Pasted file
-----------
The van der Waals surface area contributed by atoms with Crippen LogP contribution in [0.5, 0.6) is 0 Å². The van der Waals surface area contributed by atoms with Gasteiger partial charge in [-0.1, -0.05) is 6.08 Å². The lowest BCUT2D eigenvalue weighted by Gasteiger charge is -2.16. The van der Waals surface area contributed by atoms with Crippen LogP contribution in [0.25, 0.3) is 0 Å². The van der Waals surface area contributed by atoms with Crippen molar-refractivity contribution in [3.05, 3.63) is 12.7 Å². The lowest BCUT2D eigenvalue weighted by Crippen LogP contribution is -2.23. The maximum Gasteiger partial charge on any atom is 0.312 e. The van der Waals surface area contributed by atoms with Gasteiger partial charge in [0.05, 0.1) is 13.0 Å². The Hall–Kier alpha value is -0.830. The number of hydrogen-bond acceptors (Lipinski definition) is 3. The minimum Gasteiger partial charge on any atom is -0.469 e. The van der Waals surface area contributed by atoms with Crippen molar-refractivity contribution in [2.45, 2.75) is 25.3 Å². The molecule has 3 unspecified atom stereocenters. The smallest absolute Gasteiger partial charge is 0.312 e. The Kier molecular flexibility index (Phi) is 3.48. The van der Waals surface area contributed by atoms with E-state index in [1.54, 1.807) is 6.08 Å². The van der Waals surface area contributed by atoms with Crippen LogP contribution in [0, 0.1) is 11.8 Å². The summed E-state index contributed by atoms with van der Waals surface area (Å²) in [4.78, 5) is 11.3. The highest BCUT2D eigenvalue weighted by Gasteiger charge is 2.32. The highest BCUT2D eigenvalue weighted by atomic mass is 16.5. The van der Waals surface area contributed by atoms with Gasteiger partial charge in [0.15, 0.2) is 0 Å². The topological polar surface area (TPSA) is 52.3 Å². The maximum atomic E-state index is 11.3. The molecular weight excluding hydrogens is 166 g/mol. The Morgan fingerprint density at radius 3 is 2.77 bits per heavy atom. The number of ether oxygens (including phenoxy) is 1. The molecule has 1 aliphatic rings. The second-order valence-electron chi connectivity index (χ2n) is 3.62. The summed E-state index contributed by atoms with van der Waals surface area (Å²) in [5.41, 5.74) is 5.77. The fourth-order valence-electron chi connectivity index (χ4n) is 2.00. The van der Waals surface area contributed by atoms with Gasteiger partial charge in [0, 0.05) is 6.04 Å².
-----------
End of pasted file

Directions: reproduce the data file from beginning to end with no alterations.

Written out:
The van der Waals surface area contributed by atoms with Crippen LogP contribution in [0.5, 0.6) is 0 Å². The van der Waals surface area contributed by atoms with Gasteiger partial charge in [-0.1, -0.05) is 6.08 Å². The lowest BCUT2D eigenvalue weighted by Gasteiger charge is -2.16. The van der Waals surface area contributed by atoms with Crippen LogP contribution in [0.25, 0.3) is 0 Å². The van der Waals surface area contributed by atoms with Crippen molar-refractivity contribution in [3.05, 3.63) is 12.7 Å². The lowest BCUT2D eigenvalue weighted by Crippen LogP contribution is -2.23. The maximum Gasteiger partial charge on any atom is 0.312 e. The van der Waals surface area contributed by atoms with Gasteiger partial charge in [0.05, 0.1) is 13.0 Å². The Hall–Kier alpha value is -0.830. The number of hydrogen-bond acceptors (Lipinski definition) is 3. The minimum Gasteiger partial charge on any atom is -0.469 e. The van der Waals surface area contributed by atoms with Crippen molar-refractivity contribution in [2.45, 2.75) is 25.3 Å². The molecule has 3 unspecified atom stereocenters. The smallest absolute Gasteiger partial charge is 0.312 e. The Kier molecular flexibility index (Phi) is 3.48. The van der Waals surface area contributed by atoms with E-state index in [1.54, 1.807) is 6.08 Å². The van der Waals surface area contributed by atoms with Crippen LogP contribution in [0, 0.1) is 11.8 Å². The summed E-state index contributed by atoms with van der Waals surface area (Å²) in [4.78, 5) is 11.3. The highest BCUT2D eigenvalue weighted by Gasteiger charge is 2.32. The highest BCUT2D eigenvalue weighted by atomic mass is 16.5. The van der Waals surface area contributed by atoms with Gasteiger partial charge in [0.15, 0.2) is 0 Å². The topological polar surface area (TPSA) is 52.3 Å². The maximum atomic E-state index is 11.3. The molecular weight excluding hydrogens is 166 g/mol. The Morgan fingerprint density at radius 3 is 2.77 bits per heavy atom. The number of ether oxygens (including phenoxy) is 1. The molecule has 1 aliphatic rings. The second-order valence-electron chi connectivity index (χ2n) is 3.62. The summed E-state index contributed by atoms with van der Waals surface area (Å²) in [5.41, 5.74) is 5.77. The fourth-order valence-electron chi connectivity index (χ4n) is 2.00. The van der Waals surface area contributed by atoms with Gasteiger partial charge in [0, 0.05) is 6.04 Å².